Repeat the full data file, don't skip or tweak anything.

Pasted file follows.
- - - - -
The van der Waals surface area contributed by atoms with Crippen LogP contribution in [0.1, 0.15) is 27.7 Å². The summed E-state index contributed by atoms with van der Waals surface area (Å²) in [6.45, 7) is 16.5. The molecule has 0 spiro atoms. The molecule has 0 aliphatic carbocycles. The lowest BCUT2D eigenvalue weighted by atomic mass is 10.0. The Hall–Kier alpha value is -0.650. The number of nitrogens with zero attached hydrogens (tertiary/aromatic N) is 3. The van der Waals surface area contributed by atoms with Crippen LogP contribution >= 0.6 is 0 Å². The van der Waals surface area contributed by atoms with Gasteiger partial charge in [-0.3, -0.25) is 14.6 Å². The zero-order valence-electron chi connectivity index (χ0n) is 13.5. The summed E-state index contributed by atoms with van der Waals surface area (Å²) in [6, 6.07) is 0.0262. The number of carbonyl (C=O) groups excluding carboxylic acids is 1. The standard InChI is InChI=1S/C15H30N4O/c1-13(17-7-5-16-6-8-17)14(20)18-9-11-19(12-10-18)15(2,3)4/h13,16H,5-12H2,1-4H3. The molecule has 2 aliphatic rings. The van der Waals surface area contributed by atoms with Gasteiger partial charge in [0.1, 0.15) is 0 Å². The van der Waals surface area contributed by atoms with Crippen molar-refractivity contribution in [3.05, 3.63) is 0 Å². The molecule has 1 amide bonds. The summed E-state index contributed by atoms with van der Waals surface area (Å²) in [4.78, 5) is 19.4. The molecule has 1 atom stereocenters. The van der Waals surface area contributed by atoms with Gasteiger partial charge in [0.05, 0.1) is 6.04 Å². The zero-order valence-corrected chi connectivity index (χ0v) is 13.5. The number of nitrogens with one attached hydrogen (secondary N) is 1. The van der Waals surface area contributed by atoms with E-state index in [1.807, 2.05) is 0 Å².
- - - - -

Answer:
The van der Waals surface area contributed by atoms with Crippen LogP contribution in [0.1, 0.15) is 27.7 Å². The summed E-state index contributed by atoms with van der Waals surface area (Å²) in [6.45, 7) is 16.5. The molecule has 0 spiro atoms. The molecule has 0 aliphatic carbocycles. The lowest BCUT2D eigenvalue weighted by atomic mass is 10.0. The Hall–Kier alpha value is -0.650. The number of nitrogens with zero attached hydrogens (tertiary/aromatic N) is 3. The van der Waals surface area contributed by atoms with Crippen LogP contribution >= 0.6 is 0 Å². The van der Waals surface area contributed by atoms with Gasteiger partial charge in [-0.3, -0.25) is 14.6 Å². The zero-order valence-electron chi connectivity index (χ0n) is 13.5. The summed E-state index contributed by atoms with van der Waals surface area (Å²) in [6, 6.07) is 0.0262. The number of carbonyl (C=O) groups excluding carboxylic acids is 1. The standard InChI is InChI=1S/C15H30N4O/c1-13(17-7-5-16-6-8-17)14(20)18-9-11-19(12-10-18)15(2,3)4/h13,16H,5-12H2,1-4H3. The molecule has 2 aliphatic rings. The van der Waals surface area contributed by atoms with Gasteiger partial charge in [0.1, 0.15) is 0 Å². The van der Waals surface area contributed by atoms with Crippen molar-refractivity contribution in [3.05, 3.63) is 0 Å². The molecule has 1 amide bonds. The summed E-state index contributed by atoms with van der Waals surface area (Å²) in [4.78, 5) is 19.4. The molecule has 1 atom stereocenters. The van der Waals surface area contributed by atoms with Gasteiger partial charge in [0.05, 0.1) is 6.04 Å². The zero-order valence-corrected chi connectivity index (χ0v) is 13.5. The number of nitrogens with one attached hydrogen (secondary N) is 1. The van der Waals surface area contributed by atoms with E-state index in [1.807, 2.05) is 0 Å².